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Paying extra for renewable power?

Jon_R | Posted in General Questions on

Many power companies offer a renewable power option.  You pay more and some or all of your electricity will be “from” renewable sources.   The price is low.   Supposedly renewable energy certificates (RECs) are similar.    One can pay ~$55/year and supposedly achieve the equivalent of 100% renewable power.    https://www.terrapass.com/product/productres-recs

Sounds wonderful – a way for anyone to easily erase their carbon footprint due to electricity use.    But is it legit? – some say that the utility is playing an accounting game and charging extra for power while not actually changing anything.   They already installed some amount of renewable power for other reasons.   

It’s not at all clear to me.   My guess – that at the low cost involved,  everyone should do it even if the effect is small.  But don’t say “I’ve done my part” and stop there.

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Replies

  1. jameshowison | | #1

    I puzzled on this one myself (there's a thread somewhere on GBA about it, but finding one's own posts isn't as easy as it should be). In the end I concluded that I should think of the additional money as reducing their borrowing amount and thus interest costs. So it's a pretty small reduction in their costs for renewable generation development. But it's also a demand demonstrator, and that's important too.

    In terms of knowing what they do with that additional money I recently saw this announcement: https://austinenergy.com/ae/about/news/press-releases/2019/austin-energy-selected-as-green-power-leadership-award-winner-2019

    So https://resource-solutions.org/programs/gpla/ at least appears to do some assessment of the honesty of these green power programs? I don't know how substantive these are, though!

    1. Jon_R | | #2

      Maybe this, but it doesn't really answer the question. Will the modest up-charge actually result in an increase in renewable output equal to my usage?

  2. Expert Member
    Dana Dorsett | | #3

    Buying recs funds the renewables industry and (unless they're double-dipping) removes those recs from the state targets and utility mandates etc..

    In states with decoupled electricity markets one doesn't necessarily have to pay more than the standard-mix rate for 100% power, but that power isn't necessarily being generated within the grid region.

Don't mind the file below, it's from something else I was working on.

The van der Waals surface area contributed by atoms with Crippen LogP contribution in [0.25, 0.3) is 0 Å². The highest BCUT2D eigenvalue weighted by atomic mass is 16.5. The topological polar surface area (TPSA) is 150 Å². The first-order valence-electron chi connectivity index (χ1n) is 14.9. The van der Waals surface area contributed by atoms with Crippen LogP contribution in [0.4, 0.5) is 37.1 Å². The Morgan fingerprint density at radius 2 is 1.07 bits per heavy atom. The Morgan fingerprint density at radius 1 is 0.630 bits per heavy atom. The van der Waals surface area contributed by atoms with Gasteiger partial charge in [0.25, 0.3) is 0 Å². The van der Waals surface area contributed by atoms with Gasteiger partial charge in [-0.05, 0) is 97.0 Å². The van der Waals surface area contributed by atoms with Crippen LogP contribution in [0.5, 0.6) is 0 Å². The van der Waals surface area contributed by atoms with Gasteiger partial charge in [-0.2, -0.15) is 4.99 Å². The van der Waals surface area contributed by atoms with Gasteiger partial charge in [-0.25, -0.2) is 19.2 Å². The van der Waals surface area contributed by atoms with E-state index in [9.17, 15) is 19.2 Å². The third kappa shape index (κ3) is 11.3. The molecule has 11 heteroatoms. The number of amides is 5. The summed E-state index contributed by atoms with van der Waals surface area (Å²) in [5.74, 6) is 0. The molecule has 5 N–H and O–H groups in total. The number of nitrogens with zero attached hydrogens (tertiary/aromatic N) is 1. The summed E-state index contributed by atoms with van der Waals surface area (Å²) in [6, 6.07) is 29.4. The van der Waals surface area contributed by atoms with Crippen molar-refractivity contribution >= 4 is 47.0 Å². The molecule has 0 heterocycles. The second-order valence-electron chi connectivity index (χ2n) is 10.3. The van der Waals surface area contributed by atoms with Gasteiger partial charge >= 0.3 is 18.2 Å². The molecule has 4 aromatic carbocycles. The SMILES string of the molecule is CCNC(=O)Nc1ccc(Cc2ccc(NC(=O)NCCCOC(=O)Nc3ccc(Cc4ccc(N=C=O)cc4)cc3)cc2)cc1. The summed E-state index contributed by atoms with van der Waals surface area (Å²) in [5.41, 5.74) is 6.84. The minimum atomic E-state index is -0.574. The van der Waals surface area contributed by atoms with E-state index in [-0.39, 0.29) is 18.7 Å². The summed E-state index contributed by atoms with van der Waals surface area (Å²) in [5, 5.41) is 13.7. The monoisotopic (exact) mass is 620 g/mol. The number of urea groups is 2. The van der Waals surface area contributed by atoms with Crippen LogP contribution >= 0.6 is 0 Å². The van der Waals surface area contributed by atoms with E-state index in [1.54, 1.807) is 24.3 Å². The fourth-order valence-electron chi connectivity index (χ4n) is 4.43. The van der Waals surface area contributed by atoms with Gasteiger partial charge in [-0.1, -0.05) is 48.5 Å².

In Massachusetts there are mandated renewables minimums for the utilities, and while it's possible to pay extra and go with 100% renewables through the utility, it's also possible to buy electricity from brokers who trade in PPAs from renewables generators. I'm currently about a year into a 2 year supplier contract for 100% wind energy (generated in Texas) at rate slightly below the local utility's standard rate. Massachusetts maintains a state marketplace website for buying electricity under contract from suppliers & brokers deemed "mostly not a scam" by the state AG's office.

    http://www.energyswitchma.gov/#/

    http://www.energyswitchma.gov/#/compare/2/1/01803/

    When assessing the contract terms watch out for termination fees and automatic renewal at the end of term (at prices not specified in the contract). Some brokers using those and other tactics have recently been successfully sued for gouging by the state AG in recent years and forced to rebate customers for their excesses owed.

    This is subtly different from simply buying recs- electricity brokers are buying power from the generators, not just the recs. I don't have a lot of insight as to how many layers there are to the accounting- multiple PPAs & brokers for multiple generators are involved.

    So in my case the impacts are global, not local to me, but there is also a local impact in Texas, where the generator is operating, offsetting power going on the ERCOT grid that might otherwise have been from fossil burners.

  3. Expert Member
    BILL WICHERS | | #4

    I like Dana’s response. Depending on how your state allows these “buy some renewable power” programs, you ARE helping to pay for alternative power sources, they just might not be in your own local region. If you look at the big picture though, does this really matter? Somewhere one more kw was from wind/solar/whatever and not coal or gas. You still accomplished your goal, just maybe not in your own local market.

    The utilities have the concept of a “generation mix”. This is usually shown as a pie chart with each slice representing the percentage of total generation from each source. In the northeast, the big chunks are nuclear, natural gas, and “dual fuel”, which is usually actually coal. There is some hydro in there too, and a little bit of solar/wind/biomass/etc. the power you use at your house can be thought of as being generated from that same mix of sources regardless of what you’re paying for since the grid has no way to partition off a special mix of power to different customers. If you pay extra for renewables, you are still being supplied by the same generation mix.

    In my state, the utility uses the funds from their green program to pay for more solar and wind in their territory. They like to site the solar farms near roads where people can see them and they put big signs nearby.

    Your extra money most likely IS going towards more renewable sources, just think of it in the big picture as helping to push the needle on the national generation mix a little more towards renewables.

    Bill

  4. pscamperle | | #5

    Jon_R:

    I've been reading your postings on GBA. I was wondering if you offer a consulting and/or engineering services in Michigan. If so, please send me your contact information to [email protected]. Thank you.

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